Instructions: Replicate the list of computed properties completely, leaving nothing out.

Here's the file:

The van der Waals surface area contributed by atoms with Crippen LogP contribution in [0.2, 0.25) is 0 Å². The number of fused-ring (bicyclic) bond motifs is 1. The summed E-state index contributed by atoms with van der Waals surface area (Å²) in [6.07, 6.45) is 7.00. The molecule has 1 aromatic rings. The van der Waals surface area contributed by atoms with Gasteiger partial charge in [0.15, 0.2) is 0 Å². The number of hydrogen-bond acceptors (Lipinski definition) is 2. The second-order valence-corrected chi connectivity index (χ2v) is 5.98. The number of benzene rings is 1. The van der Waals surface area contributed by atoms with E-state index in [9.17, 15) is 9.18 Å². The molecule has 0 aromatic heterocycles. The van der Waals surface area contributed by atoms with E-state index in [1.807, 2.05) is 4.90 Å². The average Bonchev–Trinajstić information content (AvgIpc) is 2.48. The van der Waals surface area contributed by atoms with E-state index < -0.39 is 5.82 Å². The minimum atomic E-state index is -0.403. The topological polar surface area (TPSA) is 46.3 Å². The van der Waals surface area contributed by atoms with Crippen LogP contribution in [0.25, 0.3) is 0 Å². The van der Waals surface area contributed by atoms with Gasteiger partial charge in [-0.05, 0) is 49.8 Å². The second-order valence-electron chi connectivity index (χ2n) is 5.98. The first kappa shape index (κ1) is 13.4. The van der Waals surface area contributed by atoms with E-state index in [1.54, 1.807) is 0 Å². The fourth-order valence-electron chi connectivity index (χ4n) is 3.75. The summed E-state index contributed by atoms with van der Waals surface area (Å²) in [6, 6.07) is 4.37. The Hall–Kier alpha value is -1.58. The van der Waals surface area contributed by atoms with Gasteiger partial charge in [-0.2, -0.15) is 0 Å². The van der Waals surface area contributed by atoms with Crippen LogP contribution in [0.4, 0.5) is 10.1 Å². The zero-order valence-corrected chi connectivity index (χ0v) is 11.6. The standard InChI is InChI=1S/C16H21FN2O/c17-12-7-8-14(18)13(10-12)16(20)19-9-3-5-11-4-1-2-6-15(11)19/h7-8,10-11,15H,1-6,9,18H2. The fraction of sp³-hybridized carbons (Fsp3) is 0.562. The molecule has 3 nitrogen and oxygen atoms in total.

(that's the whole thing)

The van der Waals surface area contributed by atoms with Crippen LogP contribution in [0.2, 0.25) is 0 Å². The number of fused-ring (bicyclic) bond motifs is 1. The summed E-state index contributed by atoms with van der Waals surface area (Å²) in [6.07, 6.45) is 7.00. The molecule has 1 aromatic rings. The van der Waals surface area contributed by atoms with Gasteiger partial charge in [0.15, 0.2) is 0 Å². The number of hydrogen-bond acceptors (Lipinski definition) is 2. The second-order valence-corrected chi connectivity index (χ2v) is 5.98. The number of benzene rings is 1. The van der Waals surface area contributed by atoms with E-state index in [9.17, 15) is 9.18 Å². The molecule has 0 aromatic heterocycles. The van der Waals surface area contributed by atoms with E-state index in [1.807, 2.05) is 4.90 Å². The average Bonchev–Trinajstić information content (AvgIpc) is 2.48. The van der Waals surface area contributed by atoms with E-state index < -0.39 is 5.82 Å². The minimum atomic E-state index is -0.403. The topological polar surface area (TPSA) is 46.3 Å². The van der Waals surface area contributed by atoms with Crippen LogP contribution in [0.25, 0.3) is 0 Å². The van der Waals surface area contributed by atoms with Gasteiger partial charge in [-0.05, 0) is 49.8 Å². The second-order valence-electron chi connectivity index (χ2n) is 5.98. The first kappa shape index (κ1) is 13.4. The van der Waals surface area contributed by atoms with E-state index in [1.54, 1.807) is 0 Å². The fourth-order valence-electron chi connectivity index (χ4n) is 3.75. The summed E-state index contributed by atoms with van der Waals surface area (Å²) in [6, 6.07) is 4.37. The Hall–Kier alpha value is -1.58. The van der Waals surface area contributed by atoms with Gasteiger partial charge in [-0.2, -0.15) is 0 Å². The van der Waals surface area contributed by atoms with Crippen LogP contribution in [0.4, 0.5) is 10.1 Å². The zero-order valence-corrected chi connectivity index (χ0v) is 11.6. The standard InChI is InChI=1S/C16H21FN2O/c17-12-7-8-14(18)13(10-12)16(20)19-9-3-5-11-4-1-2-6-15(11)19/h7-8,10-11,15H,1-6,9,18H2. The fraction of sp³-hybridized carbons (Fsp3) is 0.562. The molecule has 3 nitrogen and oxygen atoms in total.